Tax Analysts Blog

TIGTA Report Implies a Lot, Proves Little, About Bias at the IRS

Posted on May 28, 2013

The Treasury Inspector General for Tax Administration’s report that is at the center of the current firestorm over potential political bias at the IRS asserts that the IRS used “inappropriate criteria” to choose applications for tax exempt status that would be subject to further review. These criteria were both names and policy views clearly associated with conservative causes. (See my reproduction of Table 3 of the TIGTA report below.) Despite numerous IRS statements that other criteria were also used, the TIGTA report provides no analysis of these other criteria except to acknowledge that IRS made statements claiming that they exist.

Figure 3. Criteria for Potential Political Cases (June 2011)
"Tea Party," "Patriots" or "9/12 Project" is referenced in case file
Issues include government spending, government debt or taxes
Education of the public by advocacy lobbying to "make America a better place to live"
Statement in the case file criticize [sic] how the country is being run
Source: TIGTA, "Inappropriate Criteria Were Used to Identify Tax-Exempt Applications to Review, May 14, 2013.

In its report TIGTA examined 296 “potential political cases” that were selected by the IRS between May 2010 and May 2012 for additional review. About one third of these were for 501(c)(3) status (which means contributions to those organizations are deductible) and the rest were for 501(c)(4) status (which means the organization can engage in a lot of political activity but does not have to disclose its donors).

TIGTA examined the names of these 296 organizations and found that 98 of them had either “Tea Party”, “Patriots,” or “9/12 Project” as part of their name. This is the basis of Figure 4 in the report reproduced below.

What does this pie chart tells about political bias at the IRS? Not much, really. Detractors of the IRS will note that many conservative groups may have been “inappropriately targeted” for their policy views and classified in the “other” category shown in the chart. Defenders of the agency can point out that just because a group has Tea Party, etc. in its name does not mean the IRS selected it for that reason.

Ultimately, to address the question of whether the IRS’s review of applications for tax-exempt status has a disparate impact on one side of the political spectrum or the other, we will need to know more about makeup of new advocacy organizations being incorporated during the relevant timeframe. For example, if there was an explosion in the creation of potentially political conservative organizations in the last few year (that was disproportionate to the creation of non-conservative organizations), more conservative groups would be targeted than non-conservative groups even if there was no political bias. Looking at the make-up of groups selected tells us nothing about bias unless we know the make-up of the group from which they were selected.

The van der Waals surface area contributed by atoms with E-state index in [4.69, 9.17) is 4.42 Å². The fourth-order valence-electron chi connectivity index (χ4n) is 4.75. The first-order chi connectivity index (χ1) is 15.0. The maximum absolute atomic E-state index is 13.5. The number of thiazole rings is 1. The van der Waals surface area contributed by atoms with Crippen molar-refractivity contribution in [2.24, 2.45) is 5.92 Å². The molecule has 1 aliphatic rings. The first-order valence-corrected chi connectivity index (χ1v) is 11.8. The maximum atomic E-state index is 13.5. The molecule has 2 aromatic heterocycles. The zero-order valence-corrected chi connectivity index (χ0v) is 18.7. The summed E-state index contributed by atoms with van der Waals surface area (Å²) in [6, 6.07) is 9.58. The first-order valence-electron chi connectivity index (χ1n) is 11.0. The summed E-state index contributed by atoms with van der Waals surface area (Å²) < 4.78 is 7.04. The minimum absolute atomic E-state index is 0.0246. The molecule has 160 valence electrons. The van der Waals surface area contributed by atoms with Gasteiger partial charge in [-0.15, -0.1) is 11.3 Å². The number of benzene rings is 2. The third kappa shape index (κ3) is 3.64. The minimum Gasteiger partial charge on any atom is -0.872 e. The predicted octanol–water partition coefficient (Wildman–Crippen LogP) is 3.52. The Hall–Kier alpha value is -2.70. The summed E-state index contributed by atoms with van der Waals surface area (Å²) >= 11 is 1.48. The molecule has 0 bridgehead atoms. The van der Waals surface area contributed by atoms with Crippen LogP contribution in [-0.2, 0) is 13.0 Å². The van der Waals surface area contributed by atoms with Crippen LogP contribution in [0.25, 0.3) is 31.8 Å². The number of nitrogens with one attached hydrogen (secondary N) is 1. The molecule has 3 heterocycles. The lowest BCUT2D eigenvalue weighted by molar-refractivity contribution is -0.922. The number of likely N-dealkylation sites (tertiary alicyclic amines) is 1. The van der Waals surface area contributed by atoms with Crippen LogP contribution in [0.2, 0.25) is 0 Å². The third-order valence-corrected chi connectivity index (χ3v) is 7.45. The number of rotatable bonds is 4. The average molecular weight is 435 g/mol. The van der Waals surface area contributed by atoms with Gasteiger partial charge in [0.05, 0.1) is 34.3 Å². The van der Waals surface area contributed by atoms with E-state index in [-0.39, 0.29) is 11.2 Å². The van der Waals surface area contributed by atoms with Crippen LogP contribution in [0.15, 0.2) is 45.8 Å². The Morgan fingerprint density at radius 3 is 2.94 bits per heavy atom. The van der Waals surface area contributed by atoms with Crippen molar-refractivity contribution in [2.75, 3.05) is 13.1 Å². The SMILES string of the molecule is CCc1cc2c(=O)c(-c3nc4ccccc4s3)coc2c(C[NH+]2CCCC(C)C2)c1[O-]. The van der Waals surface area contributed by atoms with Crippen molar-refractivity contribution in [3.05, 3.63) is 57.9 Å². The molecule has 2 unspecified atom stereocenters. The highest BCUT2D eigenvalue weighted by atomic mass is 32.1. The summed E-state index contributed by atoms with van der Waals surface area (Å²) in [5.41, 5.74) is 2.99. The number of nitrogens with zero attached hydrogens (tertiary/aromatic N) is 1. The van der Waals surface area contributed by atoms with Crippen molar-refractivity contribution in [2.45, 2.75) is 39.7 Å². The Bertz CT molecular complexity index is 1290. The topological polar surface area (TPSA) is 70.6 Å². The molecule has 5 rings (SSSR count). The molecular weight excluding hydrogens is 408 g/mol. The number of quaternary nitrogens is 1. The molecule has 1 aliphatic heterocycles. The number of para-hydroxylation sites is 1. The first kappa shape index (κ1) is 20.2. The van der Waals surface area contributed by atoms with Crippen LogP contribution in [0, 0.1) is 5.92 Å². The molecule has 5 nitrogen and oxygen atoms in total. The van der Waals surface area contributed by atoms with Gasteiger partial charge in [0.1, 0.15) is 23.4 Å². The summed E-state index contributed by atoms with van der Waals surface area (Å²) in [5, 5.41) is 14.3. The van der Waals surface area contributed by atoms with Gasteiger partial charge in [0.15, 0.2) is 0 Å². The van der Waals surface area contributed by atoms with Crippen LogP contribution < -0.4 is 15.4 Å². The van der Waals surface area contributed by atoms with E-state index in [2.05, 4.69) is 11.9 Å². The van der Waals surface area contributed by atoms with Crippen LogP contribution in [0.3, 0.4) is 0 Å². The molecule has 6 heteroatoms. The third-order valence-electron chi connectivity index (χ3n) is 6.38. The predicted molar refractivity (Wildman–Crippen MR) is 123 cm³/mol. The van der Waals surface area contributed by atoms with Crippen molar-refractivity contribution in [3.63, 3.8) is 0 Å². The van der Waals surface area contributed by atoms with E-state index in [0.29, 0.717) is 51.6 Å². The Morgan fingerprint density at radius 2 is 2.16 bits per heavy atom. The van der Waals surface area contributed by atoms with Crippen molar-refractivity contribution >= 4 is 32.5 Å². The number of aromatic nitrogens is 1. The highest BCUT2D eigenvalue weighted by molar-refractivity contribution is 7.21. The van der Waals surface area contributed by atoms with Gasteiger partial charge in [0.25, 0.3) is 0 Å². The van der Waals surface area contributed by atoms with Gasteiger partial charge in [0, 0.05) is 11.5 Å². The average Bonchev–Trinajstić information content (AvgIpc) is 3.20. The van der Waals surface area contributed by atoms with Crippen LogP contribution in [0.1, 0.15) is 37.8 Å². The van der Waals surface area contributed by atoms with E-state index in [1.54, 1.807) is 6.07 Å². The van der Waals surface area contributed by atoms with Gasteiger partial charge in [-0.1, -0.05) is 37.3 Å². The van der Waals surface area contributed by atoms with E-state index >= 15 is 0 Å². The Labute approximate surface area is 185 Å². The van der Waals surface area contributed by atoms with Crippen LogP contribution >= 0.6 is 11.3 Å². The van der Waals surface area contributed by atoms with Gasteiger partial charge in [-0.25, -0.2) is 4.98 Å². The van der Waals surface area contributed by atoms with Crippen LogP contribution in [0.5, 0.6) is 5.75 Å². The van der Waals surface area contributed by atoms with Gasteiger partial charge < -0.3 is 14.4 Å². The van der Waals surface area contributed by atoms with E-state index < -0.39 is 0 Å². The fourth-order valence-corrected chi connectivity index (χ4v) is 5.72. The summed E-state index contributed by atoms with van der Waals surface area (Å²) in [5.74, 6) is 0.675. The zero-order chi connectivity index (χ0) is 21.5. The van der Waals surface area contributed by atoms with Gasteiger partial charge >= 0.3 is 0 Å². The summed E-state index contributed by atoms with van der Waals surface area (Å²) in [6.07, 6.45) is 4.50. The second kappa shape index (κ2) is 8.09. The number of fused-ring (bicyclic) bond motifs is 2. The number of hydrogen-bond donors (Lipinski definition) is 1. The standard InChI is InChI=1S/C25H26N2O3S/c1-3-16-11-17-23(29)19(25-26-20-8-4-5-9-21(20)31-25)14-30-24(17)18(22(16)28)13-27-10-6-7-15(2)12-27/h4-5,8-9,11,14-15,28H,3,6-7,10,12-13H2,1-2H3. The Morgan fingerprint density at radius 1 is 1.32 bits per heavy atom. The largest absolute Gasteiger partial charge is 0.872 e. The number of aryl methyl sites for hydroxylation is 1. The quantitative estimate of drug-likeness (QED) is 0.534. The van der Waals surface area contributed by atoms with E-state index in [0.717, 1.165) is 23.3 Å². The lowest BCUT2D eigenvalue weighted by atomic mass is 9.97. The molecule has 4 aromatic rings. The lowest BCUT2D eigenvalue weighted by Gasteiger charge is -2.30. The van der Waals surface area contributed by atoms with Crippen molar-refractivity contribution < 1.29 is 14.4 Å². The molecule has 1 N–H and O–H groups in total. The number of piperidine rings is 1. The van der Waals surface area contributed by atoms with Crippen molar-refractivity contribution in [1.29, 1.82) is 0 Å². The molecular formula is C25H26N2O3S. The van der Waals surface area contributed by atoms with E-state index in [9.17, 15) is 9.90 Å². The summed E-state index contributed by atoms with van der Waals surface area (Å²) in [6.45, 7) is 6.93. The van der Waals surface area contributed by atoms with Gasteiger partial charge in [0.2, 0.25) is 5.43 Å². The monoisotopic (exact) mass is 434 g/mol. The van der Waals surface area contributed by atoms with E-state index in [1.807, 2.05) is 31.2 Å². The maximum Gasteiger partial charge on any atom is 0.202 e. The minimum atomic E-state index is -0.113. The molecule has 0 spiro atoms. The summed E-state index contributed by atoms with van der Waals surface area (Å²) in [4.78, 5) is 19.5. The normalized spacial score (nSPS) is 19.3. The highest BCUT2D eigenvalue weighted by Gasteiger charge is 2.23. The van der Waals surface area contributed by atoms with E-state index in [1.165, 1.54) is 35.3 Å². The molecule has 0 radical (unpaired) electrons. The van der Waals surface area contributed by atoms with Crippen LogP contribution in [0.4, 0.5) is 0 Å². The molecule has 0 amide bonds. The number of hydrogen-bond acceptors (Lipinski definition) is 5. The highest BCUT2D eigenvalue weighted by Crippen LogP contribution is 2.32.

Read Comments (2)

Von GneisenauJun 1, 2013

Hahaha, I see orders came from above to do some damage control:

1) what did the 202 include in their names? "fiscal responsibility"? "John
Birch"? "spending sanity"? "family values" etc?

What is the basis of separating them from the 96 other cases? We do not
learn. For all we know, their names were quasi-anagrams of the same - 12/9,
party tea, etc

2) The IRS director (rulings and agreements) says no bias b/c the IRS worked on
other matters as well. I would love to have this guy do stop & frisk in NYC -
no bias b/c while we pulled over every black/hispanic we could find, we also
pulled over every guy running around with a knife and gun (oh, yeah, and they
were black and hispanic too but that does not count). See no bias.

3) "Defenders of the agency can point out that just because a group has Tea
Party, etc. in its name does not mean the IRS selected it for that reason."

No, actually, the IRS pretty much said that that was the reason they were

Or do you mean, something like, I pulled you over not because you're black per
se but b/c blacks are statistically more likely to commit violent crimes?

Man, we need guys like you at the airport scanning for turbans...

3) as far as an explosion of conservative orgs - yes, sure there are other
explanations - I would think that that kind of information is available to the
IRS and that if it were true, the IRS would be there touting it - the fact that
they are not suggests that there ain't there there.

edmund dantesJun 3, 2013

Here are examples of left wing groups that the IRS had no problem with:

Partisanship much?

Submit comment

Tax Analysts reserves the right to approve or reject any comments received here. Only comments of a substantive nature will be posted online.

By submitting this form, you accept our privacy policy.


All views expressed on these blogs are those of their individual authors and do not necessarily represent the views of Tax Analysts. Further, Tax Analysts makes no representation concerning the views expressed and does not guarantee the source, originality, accuracy, completeness or reliability of any statement, fact, information, data, finding, interpretation, or opinion presented. Tax Analysts particularly makes no representation concerning anything found on external links connected to this site.